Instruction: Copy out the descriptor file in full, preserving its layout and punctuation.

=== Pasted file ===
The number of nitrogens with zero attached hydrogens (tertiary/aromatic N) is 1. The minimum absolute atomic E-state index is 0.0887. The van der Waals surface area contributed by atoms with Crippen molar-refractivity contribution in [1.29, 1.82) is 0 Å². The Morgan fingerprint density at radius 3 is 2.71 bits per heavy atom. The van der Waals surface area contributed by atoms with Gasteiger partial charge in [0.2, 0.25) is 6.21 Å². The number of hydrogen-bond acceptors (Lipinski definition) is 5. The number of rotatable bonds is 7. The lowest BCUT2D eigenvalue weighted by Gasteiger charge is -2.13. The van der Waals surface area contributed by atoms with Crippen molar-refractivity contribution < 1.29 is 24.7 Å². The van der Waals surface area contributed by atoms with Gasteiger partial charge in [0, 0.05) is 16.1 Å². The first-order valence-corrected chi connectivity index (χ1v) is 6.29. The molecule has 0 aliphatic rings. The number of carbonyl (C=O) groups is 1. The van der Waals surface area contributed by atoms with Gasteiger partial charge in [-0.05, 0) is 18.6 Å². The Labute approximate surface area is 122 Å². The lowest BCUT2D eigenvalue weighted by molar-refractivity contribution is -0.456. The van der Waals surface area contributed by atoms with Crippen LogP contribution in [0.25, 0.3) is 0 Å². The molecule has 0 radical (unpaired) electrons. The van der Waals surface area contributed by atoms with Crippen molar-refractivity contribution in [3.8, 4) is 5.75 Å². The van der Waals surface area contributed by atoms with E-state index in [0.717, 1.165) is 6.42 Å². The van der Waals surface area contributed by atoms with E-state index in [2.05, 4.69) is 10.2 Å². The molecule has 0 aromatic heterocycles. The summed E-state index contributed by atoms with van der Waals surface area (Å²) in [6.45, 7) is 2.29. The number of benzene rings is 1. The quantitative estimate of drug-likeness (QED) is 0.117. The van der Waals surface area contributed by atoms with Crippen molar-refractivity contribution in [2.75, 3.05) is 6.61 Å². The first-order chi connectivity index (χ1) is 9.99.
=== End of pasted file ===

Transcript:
The number of nitrogens with zero attached hydrogens (tertiary/aromatic N) is 1. The minimum absolute atomic E-state index is 0.0887. The van der Waals surface area contributed by atoms with Crippen molar-refractivity contribution in [1.29, 1.82) is 0 Å². The Morgan fingerprint density at radius 3 is 2.71 bits per heavy atom. The van der Waals surface area contributed by atoms with Gasteiger partial charge in [0.2, 0.25) is 6.21 Å². The number of hydrogen-bond acceptors (Lipinski definition) is 5. The number of rotatable bonds is 7. The lowest BCUT2D eigenvalue weighted by Gasteiger charge is -2.13. The van der Waals surface area contributed by atoms with Crippen molar-refractivity contribution < 1.29 is 24.7 Å². The van der Waals surface area contributed by atoms with Gasteiger partial charge in [0, 0.05) is 16.1 Å². The first-order valence-corrected chi connectivity index (χ1v) is 6.29. The molecule has 0 aliphatic rings. The number of carbonyl (C=O) groups is 1. The van der Waals surface area contributed by atoms with Gasteiger partial charge in [-0.05, 0) is 18.6 Å². The Labute approximate surface area is 122 Å². The lowest BCUT2D eigenvalue weighted by molar-refractivity contribution is -0.456. The van der Waals surface area contributed by atoms with Crippen LogP contribution in [0.25, 0.3) is 0 Å². The molecule has 0 radical (unpaired) electrons. The van der Waals surface area contributed by atoms with Crippen molar-refractivity contribution in [3.8, 4) is 5.75 Å². The van der Waals surface area contributed by atoms with E-state index in [0.717, 1.165) is 6.42 Å². The van der Waals surface area contributed by atoms with E-state index in [2.05, 4.69) is 10.2 Å². The molecule has 0 aromatic heterocycles. The summed E-state index contributed by atoms with van der Waals surface area (Å²) in [6.45, 7) is 2.29. The number of benzene rings is 1. The quantitative estimate of drug-likeness (QED) is 0.117. The van der Waals surface area contributed by atoms with Crippen molar-refractivity contribution in [2.75, 3.05) is 6.61 Å². The first-order chi connectivity index (χ1) is 9.99.